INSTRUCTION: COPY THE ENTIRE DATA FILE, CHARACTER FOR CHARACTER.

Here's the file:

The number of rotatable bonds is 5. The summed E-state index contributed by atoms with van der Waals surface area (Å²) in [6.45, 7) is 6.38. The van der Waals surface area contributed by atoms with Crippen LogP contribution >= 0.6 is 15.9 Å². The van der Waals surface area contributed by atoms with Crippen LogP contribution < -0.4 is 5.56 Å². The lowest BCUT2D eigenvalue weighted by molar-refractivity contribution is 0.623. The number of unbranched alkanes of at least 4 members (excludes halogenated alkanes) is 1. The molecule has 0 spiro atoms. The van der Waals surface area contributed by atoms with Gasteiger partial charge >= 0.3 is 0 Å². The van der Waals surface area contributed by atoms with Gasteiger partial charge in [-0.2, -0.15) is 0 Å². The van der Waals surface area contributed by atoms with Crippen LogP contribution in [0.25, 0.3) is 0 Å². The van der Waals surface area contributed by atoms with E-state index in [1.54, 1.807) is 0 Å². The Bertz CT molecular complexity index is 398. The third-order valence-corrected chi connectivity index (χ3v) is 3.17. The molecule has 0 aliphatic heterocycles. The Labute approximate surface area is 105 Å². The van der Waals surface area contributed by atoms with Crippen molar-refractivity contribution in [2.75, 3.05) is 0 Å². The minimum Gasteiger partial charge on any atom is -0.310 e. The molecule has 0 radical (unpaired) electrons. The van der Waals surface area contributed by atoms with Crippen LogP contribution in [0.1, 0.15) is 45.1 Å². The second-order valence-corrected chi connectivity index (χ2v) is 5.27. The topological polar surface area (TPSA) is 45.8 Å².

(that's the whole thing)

The number of rotatable bonds is 5. The summed E-state index contributed by atoms with van der Waals surface area (Å²) in [6.45, 7) is 6.38. The van der Waals surface area contributed by atoms with Crippen LogP contribution >= 0.6 is 15.9 Å². The van der Waals surface area contributed by atoms with Crippen LogP contribution < -0.4 is 5.56 Å². The lowest BCUT2D eigenvalue weighted by molar-refractivity contribution is 0.623. The number of unbranched alkanes of at least 4 members (excludes halogenated alkanes) is 1. The molecule has 0 spiro atoms. The van der Waals surface area contributed by atoms with Gasteiger partial charge >= 0.3 is 0 Å². The van der Waals surface area contributed by atoms with Gasteiger partial charge in [-0.2, -0.15) is 0 Å². The van der Waals surface area contributed by atoms with Crippen LogP contribution in [0.25, 0.3) is 0 Å². The van der Waals surface area contributed by atoms with E-state index in [1.54, 1.807) is 0 Å². The Bertz CT molecular complexity index is 398. The third-order valence-corrected chi connectivity index (χ3v) is 3.17. The molecule has 0 aliphatic heterocycles. The Labute approximate surface area is 105 Å². The van der Waals surface area contributed by atoms with Crippen molar-refractivity contribution in [2.75, 3.05) is 0 Å². The minimum Gasteiger partial charge on any atom is -0.310 e. The molecule has 0 radical (unpaired) electrons. The van der Waals surface area contributed by atoms with Crippen LogP contribution in [0.1, 0.15) is 45.1 Å². The second-order valence-corrected chi connectivity index (χ2v) is 5.27. The topological polar surface area (TPSA) is 45.8 Å².